While the general flight model is a treat to behold, it is in combat where the game really excels. The game really depicts the challenge of taking down even the slowest aircraft, like early-war bombers and transport planes, especially when you have a stream of tracer rounds coming at you from multiple angles. Different parts of the plane react differently when hit, with aileron, elevator and rudder controls that can be damaged, fuel tanks that can be set on fire or even made to explode and engines which can end up splattering oil over your windscreen or with their cooling systems damaged. An engine that’s been hit doesn’t just always catastrophically fail either; you can often feel the gradual loss of power and hear the whining of a failing engine as it slowly succumbs to its damage, necessitating a good deal of care if you want to get back to base in one piece. The pilot can also take damage, with injured legs and arms affecting flight performance and the possibility of bleeding to death.

While I’ve been very impressed from what I’ve seen in the game, I do have one particular complaint about Il-2 Sturmovik, in that the number of expansion packs and the dated UI make it difficult to figure out where to begin. There are numerous missions and campaigns available in multiple air forces along with a quick mission creator and a comprehensive mission editor, but the game doesn’t really direct you to any one of them at this point of time – well, aside, maybe with the title and original premise of the game.

Another minor niggle is that while everything else in the game is depicted with astounding accuracy, starting up your plane involves nothing more than a single button press, which to anybody who knows planes, doesn’t hold true for even the simplest general aviation planes, let alone World War II warbirds. I’m a little more inclined to let that slide than the UI problems, though, since given the number of different planes and the differences in starting all of these up, most people would just get exasperated trying the complex procedures to get various planes going. Il-2 Sturmovik isn’t a study sim, after all.

I’ve got about 60 hours played in Hearts of Iron III and just over 10 hours in Il-2 Sturmovik, but I predict that I’ll get plenty more hours out of both games. The complexity in both games means that I’ve got a lot to learn and a lot of potential left to exploit.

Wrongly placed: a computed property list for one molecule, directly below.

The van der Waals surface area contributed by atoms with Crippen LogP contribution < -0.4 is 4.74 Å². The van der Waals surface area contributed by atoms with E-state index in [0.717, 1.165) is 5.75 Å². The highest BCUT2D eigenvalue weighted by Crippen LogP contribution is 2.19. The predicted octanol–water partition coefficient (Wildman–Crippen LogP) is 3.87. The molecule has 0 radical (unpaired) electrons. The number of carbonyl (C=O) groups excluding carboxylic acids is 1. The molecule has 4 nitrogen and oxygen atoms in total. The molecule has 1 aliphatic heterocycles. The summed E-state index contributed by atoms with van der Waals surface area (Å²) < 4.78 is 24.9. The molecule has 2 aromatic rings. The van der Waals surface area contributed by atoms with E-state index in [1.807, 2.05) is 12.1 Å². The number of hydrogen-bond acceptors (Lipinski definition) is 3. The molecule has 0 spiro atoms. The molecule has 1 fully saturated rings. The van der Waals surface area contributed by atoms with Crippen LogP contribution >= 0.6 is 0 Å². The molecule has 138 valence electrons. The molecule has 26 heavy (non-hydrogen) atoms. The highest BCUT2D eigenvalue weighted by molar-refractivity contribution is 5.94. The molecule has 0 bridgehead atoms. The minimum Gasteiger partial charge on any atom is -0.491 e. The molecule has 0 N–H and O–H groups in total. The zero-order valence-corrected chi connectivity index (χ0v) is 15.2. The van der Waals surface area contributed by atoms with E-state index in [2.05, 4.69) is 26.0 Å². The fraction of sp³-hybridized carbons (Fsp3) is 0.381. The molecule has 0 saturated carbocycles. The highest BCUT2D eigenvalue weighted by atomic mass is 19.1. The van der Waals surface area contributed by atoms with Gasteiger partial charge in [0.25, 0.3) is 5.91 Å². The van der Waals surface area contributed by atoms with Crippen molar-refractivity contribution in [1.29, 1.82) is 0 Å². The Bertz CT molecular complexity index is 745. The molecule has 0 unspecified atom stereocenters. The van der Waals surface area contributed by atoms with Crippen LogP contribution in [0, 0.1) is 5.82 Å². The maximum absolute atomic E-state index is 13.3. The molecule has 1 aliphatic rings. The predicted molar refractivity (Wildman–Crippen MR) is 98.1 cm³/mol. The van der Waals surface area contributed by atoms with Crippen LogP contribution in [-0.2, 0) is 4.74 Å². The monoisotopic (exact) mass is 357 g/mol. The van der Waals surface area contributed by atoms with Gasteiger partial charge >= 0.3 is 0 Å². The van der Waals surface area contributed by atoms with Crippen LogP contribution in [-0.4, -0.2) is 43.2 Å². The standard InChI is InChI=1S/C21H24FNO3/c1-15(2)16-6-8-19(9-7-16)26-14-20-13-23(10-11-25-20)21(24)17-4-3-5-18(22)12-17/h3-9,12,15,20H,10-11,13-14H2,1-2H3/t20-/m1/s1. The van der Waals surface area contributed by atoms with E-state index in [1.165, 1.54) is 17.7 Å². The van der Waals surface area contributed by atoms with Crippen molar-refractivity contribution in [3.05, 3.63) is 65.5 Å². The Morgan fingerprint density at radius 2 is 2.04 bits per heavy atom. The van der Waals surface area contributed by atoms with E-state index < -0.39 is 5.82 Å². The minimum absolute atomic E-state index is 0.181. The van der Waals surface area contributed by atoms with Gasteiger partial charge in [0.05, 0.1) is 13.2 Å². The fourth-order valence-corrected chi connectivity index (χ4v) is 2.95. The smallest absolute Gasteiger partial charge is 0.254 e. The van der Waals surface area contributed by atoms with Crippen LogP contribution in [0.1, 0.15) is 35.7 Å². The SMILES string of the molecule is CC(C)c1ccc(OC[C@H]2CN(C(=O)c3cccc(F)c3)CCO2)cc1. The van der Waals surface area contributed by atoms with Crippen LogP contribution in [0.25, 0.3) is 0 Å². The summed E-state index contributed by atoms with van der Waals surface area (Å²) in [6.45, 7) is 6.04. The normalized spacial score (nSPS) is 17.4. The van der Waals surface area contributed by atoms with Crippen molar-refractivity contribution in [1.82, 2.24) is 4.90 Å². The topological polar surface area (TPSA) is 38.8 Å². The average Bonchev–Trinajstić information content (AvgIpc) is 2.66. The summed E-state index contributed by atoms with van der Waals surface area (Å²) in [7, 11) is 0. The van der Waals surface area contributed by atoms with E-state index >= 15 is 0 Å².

SimTower – A Retrospective Gaming Review

Back when I started playing video games on my first PCs, my interests leant more towards simulation and strategy games than any other genre. One of the first titles that I really got involved with was SimCity 2000 and many of my earliest games came from broadly similar genres, like Sid Meier’s Civilization II and Command & Conquer. Another game I remember playing at a relatively young age was another title published by Maxis, SimTower. SimTower was not, in fact, designed or developed by the core team at Maxis, but instead by a Japanese developer called Yoot Saito, director of OPenBook Co. Ltd (now known as Vivarium). Nevertheless, SimTower encompassed the same constructive rather than destructive gameplay, where the player would build up from simple roots to create something potentially majestic in scale.

The core gameplay of SimTower is very simple – starting with a plot of land, the player builds up from a ground-floor lobby to build a tower block composed of offices, condominiums, restaurants, hotel rooms and other tenant facilities, ensuring that there are sufficient elevators for everybody to move around the tower. There are a few caveats to consider, though – an elevator can only span a maximum of 30 storeys out of a maximum tower size of 100 above-ground and 10 underground storeys, they can only accommodate a certain amount of traffic and certain types of tenant will require the use of elevators more regularly than others. Much of the game, therefore, becomes an exercise in planning the layout of the building and of the elevators in order to optimise traffic flow. This sounds tedious to begin with, but can actually be rather rewarding.

The player starts out by only being able to build a small range of different facilities, including basic elevators, stairs, offices, condominiums and fast food restaurants, but as the tower expands and the player meets more expansion goals, the range of facilities grows to include hotel rooms, restaurants, cinemas and more sophisticated elevators, among others. There are a number of star ratings contingent on the tower’s permanent population; there are five star ratings to achieve altogether, the later ones also requiring certain features to be added to the tower to satisfy tenant demands. The ultimate goal is to build a tower with 100 above-ground storeys and the requisite population and then place a cathedral on the top where visitors can get married.